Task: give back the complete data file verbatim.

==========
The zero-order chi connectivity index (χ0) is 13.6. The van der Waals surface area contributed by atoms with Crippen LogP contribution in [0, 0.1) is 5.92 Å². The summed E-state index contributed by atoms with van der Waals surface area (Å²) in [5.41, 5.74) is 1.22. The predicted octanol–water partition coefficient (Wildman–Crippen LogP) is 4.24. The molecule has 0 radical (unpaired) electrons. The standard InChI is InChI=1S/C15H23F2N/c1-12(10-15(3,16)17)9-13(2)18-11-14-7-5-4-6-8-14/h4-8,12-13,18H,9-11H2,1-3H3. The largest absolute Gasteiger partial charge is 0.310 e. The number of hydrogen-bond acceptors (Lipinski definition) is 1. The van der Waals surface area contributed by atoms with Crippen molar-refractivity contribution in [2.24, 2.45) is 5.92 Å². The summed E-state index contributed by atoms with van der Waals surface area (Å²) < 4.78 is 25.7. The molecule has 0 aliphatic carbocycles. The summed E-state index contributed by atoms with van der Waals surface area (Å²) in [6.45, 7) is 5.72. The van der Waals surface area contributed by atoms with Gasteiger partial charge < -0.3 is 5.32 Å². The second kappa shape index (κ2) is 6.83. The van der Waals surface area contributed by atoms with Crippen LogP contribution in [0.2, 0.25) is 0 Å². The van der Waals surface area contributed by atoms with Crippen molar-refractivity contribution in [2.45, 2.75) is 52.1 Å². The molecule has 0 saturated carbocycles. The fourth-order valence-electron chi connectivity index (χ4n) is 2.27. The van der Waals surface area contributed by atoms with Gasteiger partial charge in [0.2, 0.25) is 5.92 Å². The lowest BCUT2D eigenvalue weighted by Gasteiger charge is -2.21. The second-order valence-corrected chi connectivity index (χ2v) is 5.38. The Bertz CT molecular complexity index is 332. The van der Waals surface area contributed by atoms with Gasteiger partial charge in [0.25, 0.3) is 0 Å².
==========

The zero-order chi connectivity index (χ0) is 13.6. The van der Waals surface area contributed by atoms with Crippen LogP contribution in [0, 0.1) is 5.92 Å². The summed E-state index contributed by atoms with van der Waals surface area (Å²) in [5.41, 5.74) is 1.22. The predicted octanol–water partition coefficient (Wildman–Crippen LogP) is 4.24. The molecule has 0 radical (unpaired) electrons. The standard InChI is InChI=1S/C15H23F2N/c1-12(10-15(3,16)17)9-13(2)18-11-14-7-5-4-6-8-14/h4-8,12-13,18H,9-11H2,1-3H3. The largest absolute Gasteiger partial charge is 0.310 e. The number of hydrogen-bond acceptors (Lipinski definition) is 1. The van der Waals surface area contributed by atoms with Crippen molar-refractivity contribution in [2.24, 2.45) is 5.92 Å². The summed E-state index contributed by atoms with van der Waals surface area (Å²) < 4.78 is 25.7. The molecule has 0 aliphatic carbocycles. The summed E-state index contributed by atoms with van der Waals surface area (Å²) in [6.45, 7) is 5.72. The van der Waals surface area contributed by atoms with Gasteiger partial charge < -0.3 is 5.32 Å². The second kappa shape index (κ2) is 6.83. The van der Waals surface area contributed by atoms with Crippen LogP contribution in [0.2, 0.25) is 0 Å². The van der Waals surface area contributed by atoms with Crippen molar-refractivity contribution in [2.45, 2.75) is 52.1 Å². The molecule has 0 saturated carbocycles. The fourth-order valence-electron chi connectivity index (χ4n) is 2.27. The van der Waals surface area contributed by atoms with Gasteiger partial charge in [0.2, 0.25) is 5.92 Å². The lowest BCUT2D eigenvalue weighted by Gasteiger charge is -2.21. The second-order valence-corrected chi connectivity index (χ2v) is 5.38. The Bertz CT molecular complexity index is 332. The van der Waals surface area contributed by atoms with Gasteiger partial charge in [0.25, 0.3) is 0 Å².